In the morning, after another leisurely breakfast - turns out there is a breakfast even slower than the Mexican, and that is the Israeli one. I don't know what qualified it as Israeli, it was just fried eggs with tons of canned tomatoes over a layer of barely cooked potato strips. It was quite tasty though. The English and American breakfasts were ready in a jiffy for everyone who ordered them. I think it might be the addition of potatoes that puts the kibosh on a speedy repast - we packed up our room, stowed our bags and headed out. Our first stop was the Great Mosque in the heart of the Muslim quarter. It was great (size wise) and a Mosque (lots of prayer mats and men getting ready to pray in their little prayer hats), but it was in pretty poor shape, and like almost everything else in every city we have been to, covered in a layer of grime. – It is weird how dirty and how not dirty everything is. The walls, streets, benches, anything that sits still is REALLY GRIMEY, a few things that move are too, stray pets, the beggars,the medium and slow trains. Most things that move are shiny and clean. The People, their Cars (haven't seen a carwash, but any vehicle that is getting used regularly seems to shine). Given the number of people, and their endless ability to litter you would think that the country would be up to it's hips in garbage, it seems though that there are these tiny old people that come out early in the morning that clean it up. Seriously the entrance to the Subway late at night is just a shambles, get up bright and early and it is all gone. Oh, and you NEVER want to sit down on a floor EVER. Enough about the grime – The Mosque was an interesting blend of Chinese and Islamic. The arabic calligraphy blends in nicely with the dragons and lotus flowers. The prayer hall was impressive, but we weren't allowed inside. I don't think non-muslims ever are, but on top of that they were getting ready for noon prayers. After finishing up with that we walked through the quarter and had Cold Noodles with Sesame and Ice Peak Soda. I know, what a surprise, but they are so good. From lunch we headed out on a long walk through the walled city and beyond to The Temple of the Eight Immortals. An ancient Taoist temple set on the sight of a teashop where someone got hammered and said he saw all of the Eight Immortals sitting around him drinking. I know there is more to the story than that but that was my take-away from the poorly translated, highly reflective, almost impossible to read signs outside the temple wall. Inside it was a working temple built on the same model as all the other temples (and the mosque) we have seen. Lots of courtyards surrounded by little prayer rooms and a central gate leading to another courtyard, back and back until you get to the main one, and then a garden behind it. The Temple was quite busy, monks doing prayers, tons of worshippers. The incense brasiers were so full that most of them were on fire, rather than smoking and people kept burning themselves trying to add their incense. I am more used to the smell of Indian/Hippy incense, so at first the chinese stuff just seemed to smell like smoke, but I am accustomed to it now and kind of like it. I have to learn more about Taoism, what was going on in that temple, especially all the offers to statues of crabby looking old men with long beards just doesn't mesh with my simple understanding. I didn't see Piglet anywhere.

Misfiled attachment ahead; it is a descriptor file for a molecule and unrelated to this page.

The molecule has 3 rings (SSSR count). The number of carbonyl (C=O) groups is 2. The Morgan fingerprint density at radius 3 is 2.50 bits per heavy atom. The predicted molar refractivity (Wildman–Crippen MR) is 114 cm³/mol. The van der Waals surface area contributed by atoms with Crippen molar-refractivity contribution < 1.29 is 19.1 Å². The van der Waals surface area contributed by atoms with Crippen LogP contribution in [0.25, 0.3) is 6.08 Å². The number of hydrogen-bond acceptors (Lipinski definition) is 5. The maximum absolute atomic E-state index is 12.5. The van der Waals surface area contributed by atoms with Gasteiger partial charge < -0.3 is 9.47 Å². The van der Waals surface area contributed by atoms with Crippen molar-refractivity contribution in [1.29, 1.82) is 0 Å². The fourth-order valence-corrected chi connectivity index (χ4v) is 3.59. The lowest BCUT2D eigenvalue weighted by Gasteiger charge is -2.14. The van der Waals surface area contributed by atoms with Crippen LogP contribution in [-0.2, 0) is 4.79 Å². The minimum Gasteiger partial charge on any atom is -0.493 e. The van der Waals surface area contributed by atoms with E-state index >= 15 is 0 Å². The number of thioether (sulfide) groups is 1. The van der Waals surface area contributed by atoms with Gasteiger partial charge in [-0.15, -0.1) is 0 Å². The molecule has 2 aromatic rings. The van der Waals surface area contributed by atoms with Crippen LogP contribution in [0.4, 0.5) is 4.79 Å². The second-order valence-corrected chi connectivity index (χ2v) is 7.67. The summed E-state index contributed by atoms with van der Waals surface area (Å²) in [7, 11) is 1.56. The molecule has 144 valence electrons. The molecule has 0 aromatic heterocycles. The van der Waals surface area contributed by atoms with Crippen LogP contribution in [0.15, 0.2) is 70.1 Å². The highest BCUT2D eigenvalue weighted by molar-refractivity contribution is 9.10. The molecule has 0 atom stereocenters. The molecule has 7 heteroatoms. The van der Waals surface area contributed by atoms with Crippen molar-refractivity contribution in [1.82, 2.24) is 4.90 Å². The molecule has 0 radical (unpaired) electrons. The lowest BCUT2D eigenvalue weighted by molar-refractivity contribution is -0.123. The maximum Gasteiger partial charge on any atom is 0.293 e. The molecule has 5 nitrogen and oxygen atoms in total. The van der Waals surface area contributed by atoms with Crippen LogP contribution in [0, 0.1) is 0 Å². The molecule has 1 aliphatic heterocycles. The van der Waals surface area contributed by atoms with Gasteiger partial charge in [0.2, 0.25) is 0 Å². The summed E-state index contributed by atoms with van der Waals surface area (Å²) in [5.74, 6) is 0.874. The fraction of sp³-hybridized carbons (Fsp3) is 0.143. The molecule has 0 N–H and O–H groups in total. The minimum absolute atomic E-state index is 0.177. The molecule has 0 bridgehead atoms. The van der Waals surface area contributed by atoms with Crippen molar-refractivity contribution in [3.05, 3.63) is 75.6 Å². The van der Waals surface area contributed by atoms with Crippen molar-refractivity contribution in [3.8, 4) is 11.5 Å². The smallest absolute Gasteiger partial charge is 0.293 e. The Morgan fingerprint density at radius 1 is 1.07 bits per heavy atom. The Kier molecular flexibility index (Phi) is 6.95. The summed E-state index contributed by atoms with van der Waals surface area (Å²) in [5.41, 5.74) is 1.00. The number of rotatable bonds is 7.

Another long walk took us to this park. It was a big park with a driving range, a pond for rowing, an amusements section, and a very sad park. I guess someone forgot to put up the don't walk on the grass signs (they have them most everywhere you find grass), and most of the park was just beaten down dirt with trees poking out of it. Between the dead dry dirt, the dead winter trees, the layer of grime, and the ever-thickening haze of the smog, well it wasn't an uplifting park for me. The families there seemed to be having fun though.

After that, a very long, long, we can't find what we are looking for walk took us almost all the way back to the hostel. Seems like the highly recommended restaurant we were searching for is no longer there. People pointed us in the direction for it, but the building was half abandoned. No worries, a second highly recommended restaurant was just a few blocks away. And it was good. Spicy noodles with Tofu, incredibly spicy potatoes with peppers and onions, weird pear flavored beer. MMMM MMMM. We still had 5 hours until our train left so we sat in a really expensive cafe and drank really expensive coffee (Actually no greater than Starbucks price, but the 4 we had were more than the dinner, including beer), then picked up our bags and walked (we had time to kill, but my hips, knees and ankles felt like they were being murdered) up to the train station.